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Equal Justice Works Blog

January 19, 2016

*This article was originally published on the Equal Justice Works Huffington Post blog.

It's not a myth!

Every student loan borrower has to repay their debt, even if they are unable to find a job after graduating or didn't graduate at all. However, some repayment options can lead to your federal student loans being forgiven, canceled, or discharged.

Aside from the good old-fashioned method of paying off your student debt completely, here are the different ways you can say goodbye to student loans:

January 13, 2016

This year, the Equal Justice Works National Advisory Committee is presenting awards to law students at Equal Justice Works member schools in eight regions who have a demonstrated commitment to public interest law and pro bono work.

The 2016 Equal Justice Works Public Interest Awards seek to identify and honor law students who have provided extraordinary service through clinics, volunteer work, internships, extracurricular projects, and more.

November 4, 2015

Equal Justice Works has joined the debate surrounding the "Law School Debt Crisis" Op-Ed in the New York Times on October 25th. Executive Director David Stern's response to the article was published on the Times' website on Monday.

August 21, 2015

It is with great pride that I invite you to check out a recently released documentary movie about my great grandfather, Julius Rosenwald.  If I may be so immodest, it is an inspiring story about the power of bold philanthropy.  I appear in the film, but I assure you that should not be the reason you should see the film. 

The movie was inspired by Julian Bond who gave a speech about Rosenwald’s philanthropy.  Julian is prominently featured in the film, which is particularly precious given that he passed away this past weekend.  Aviva Kempner, the filmmaker, has dedicated the film to Julian. 

Below is a brief summary of the film:

August 21, 2015

This is a guest blog post from Equal Justice Works Fellow Alaina Varvaloucas, sponsored by KPMG and Sidley Austin. Alaina is a Fellow at Lawyers for Children in New York City. Her project focuses on child custody matters involving domestic violence issues.

Once an adolescent in foster care in New York reaches age 21, or “ages out,” he or she is expected to live independently. These young adults face all of the challenges of adult life— housing, healthcare, employment, education, and food stability—but frequently without targeted services to help them make that transition or the economic and social support that other teenagers might receive. Without strong educational support, vocational training, access to adult mentors, and proper permanency planning, they risk discharge to unstable living arrangements and an uncertain future of homelessness, economic instability, or even incarceration. Financial planning skills, such as how to earn, save, spend and budget are crucial.

July 20, 2015


CONTACTS: Annie Hughes

Annie Hughes, Interim Director of Marketing and Communicatio

July 1, 2015

Don't miss American Lawyer's thought-provoking read on the state of legal aid funding in America.  Equal Justice Works Executive Director David Stern is quoted in this special report.

June 24, 2015



CONTACTS: Annie Hughes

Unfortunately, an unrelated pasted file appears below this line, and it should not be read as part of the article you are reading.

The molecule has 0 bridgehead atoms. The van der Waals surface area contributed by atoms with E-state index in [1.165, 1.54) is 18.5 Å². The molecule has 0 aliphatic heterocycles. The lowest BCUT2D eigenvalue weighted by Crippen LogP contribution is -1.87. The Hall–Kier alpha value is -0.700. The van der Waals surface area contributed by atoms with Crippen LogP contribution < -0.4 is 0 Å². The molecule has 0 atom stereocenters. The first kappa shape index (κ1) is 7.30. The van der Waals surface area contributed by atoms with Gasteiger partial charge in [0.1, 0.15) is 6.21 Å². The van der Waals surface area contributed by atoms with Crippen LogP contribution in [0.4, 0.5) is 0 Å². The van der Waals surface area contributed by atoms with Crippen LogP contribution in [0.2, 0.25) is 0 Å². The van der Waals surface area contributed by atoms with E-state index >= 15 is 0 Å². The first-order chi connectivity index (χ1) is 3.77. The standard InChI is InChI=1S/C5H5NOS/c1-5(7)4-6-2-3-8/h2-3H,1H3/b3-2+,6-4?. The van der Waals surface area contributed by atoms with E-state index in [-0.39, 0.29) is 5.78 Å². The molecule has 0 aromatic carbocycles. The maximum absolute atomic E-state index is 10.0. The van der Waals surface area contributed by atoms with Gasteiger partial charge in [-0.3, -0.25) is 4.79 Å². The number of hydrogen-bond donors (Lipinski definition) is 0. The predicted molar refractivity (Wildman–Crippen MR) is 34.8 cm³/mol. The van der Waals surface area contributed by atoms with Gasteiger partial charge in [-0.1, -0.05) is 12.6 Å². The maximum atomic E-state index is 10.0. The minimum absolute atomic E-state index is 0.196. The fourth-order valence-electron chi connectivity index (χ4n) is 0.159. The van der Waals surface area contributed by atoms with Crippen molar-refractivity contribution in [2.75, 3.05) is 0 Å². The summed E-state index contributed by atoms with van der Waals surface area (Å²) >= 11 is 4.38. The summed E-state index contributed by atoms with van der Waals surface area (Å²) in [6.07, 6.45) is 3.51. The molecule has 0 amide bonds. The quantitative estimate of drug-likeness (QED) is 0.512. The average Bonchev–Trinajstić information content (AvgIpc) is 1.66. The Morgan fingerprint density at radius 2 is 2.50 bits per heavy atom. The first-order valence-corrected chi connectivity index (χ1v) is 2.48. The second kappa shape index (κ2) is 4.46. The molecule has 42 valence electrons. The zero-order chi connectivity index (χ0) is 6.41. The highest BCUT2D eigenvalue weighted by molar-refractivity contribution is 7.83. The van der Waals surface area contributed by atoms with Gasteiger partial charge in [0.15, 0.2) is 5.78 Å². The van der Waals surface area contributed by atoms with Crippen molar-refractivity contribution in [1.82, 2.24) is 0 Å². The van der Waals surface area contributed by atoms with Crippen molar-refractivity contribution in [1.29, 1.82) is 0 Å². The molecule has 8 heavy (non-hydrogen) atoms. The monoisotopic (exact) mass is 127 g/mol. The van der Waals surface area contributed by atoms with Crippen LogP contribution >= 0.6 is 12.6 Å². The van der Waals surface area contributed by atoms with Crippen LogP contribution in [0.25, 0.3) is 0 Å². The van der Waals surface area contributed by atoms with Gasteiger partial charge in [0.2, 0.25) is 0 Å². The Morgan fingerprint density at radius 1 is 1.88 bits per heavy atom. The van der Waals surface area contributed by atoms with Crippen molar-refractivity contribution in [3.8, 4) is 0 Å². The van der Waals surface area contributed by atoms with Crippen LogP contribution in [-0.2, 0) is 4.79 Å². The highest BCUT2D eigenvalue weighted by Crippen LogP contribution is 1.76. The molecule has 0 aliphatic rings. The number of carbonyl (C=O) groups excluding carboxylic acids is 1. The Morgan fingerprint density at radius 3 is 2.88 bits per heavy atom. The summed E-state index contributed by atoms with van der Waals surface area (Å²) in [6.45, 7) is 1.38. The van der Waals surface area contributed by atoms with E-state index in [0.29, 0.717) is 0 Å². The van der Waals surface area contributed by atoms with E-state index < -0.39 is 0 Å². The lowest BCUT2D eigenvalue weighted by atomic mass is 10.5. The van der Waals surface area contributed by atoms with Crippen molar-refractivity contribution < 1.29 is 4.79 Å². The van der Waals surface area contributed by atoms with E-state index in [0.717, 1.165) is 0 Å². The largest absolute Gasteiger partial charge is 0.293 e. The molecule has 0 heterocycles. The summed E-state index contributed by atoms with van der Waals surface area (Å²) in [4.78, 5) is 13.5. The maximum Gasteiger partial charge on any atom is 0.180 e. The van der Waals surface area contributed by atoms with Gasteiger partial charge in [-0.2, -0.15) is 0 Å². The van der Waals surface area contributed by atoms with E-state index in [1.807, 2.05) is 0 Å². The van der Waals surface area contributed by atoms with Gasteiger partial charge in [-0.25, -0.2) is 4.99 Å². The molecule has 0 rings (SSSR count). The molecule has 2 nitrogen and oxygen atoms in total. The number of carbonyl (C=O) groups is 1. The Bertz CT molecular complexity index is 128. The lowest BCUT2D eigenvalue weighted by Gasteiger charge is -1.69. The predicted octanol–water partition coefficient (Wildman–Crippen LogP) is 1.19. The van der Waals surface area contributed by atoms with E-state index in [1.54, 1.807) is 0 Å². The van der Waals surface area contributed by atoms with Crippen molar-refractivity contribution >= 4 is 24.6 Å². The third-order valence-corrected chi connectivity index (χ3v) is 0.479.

April 6, 2015

This is a guest blog post from Equal Justice Works’ Senior Manager of Pro Bono, Mia Sussman.

A colorful mural painted by students outside of the RYSE Youth Center in Richmond, Calif. includes inspirational phrases such as “youth leadership” and “justice equality.” Young people in this community face various challenges, including convictions that may threaten future employment and other opportunities. On February 25, young people with criminal records came to RYSE, a center that builds youth power and leadership for diverse Contra Costa youth ages 13–21, in order to obtain assistance in getting their juvenile records sealed. 

The juvenile record sealing clinic was organized by 2013 Equal Justice Works Fellow Virginia Corrigan as part of her Equal Justice Works Fellowship. Virginia is spending her two-year Fellowship at the Youth Law Center in San Francisco, providing direct civil representation to incarcerated youth in Contra Costa County to protect their rights to education and health care. Virginia is also developing policy to ensure that California respects incarcerated youths’ civil rights.

April 3, 2015

This guest blog post was written by 2013 Equal Justice Works Fellow Robert (Bobby) J. Borrelle, Jr. He shares with us startling statistics about the roles of disability and race in the School-to-Prison Pipeline, and how he works to ensure that students in the Bay Area have access to quality education regardless of race or ability. Read about his innovative work, including the exciting and groundbreaking interim settlement agreement that he helped achieve along with colleagues at his host organization, the Disability Rights Education and Defense Fund (DREDF).

Disability is rarely a topic in the national School-to-Prison Pipeline conversation. But the latest data from the U.S. Department of Education suggests that we cannot break the Pipeline without a disability lens. Students with disabilities are more than twice as likely to receive an out-of-school suspension (13 percent) than students without disabilities (6 percent). Students with disabilities represent a quarter of all students involved in a school-related arrest, even though they comprise just 12 percent of the overall student population.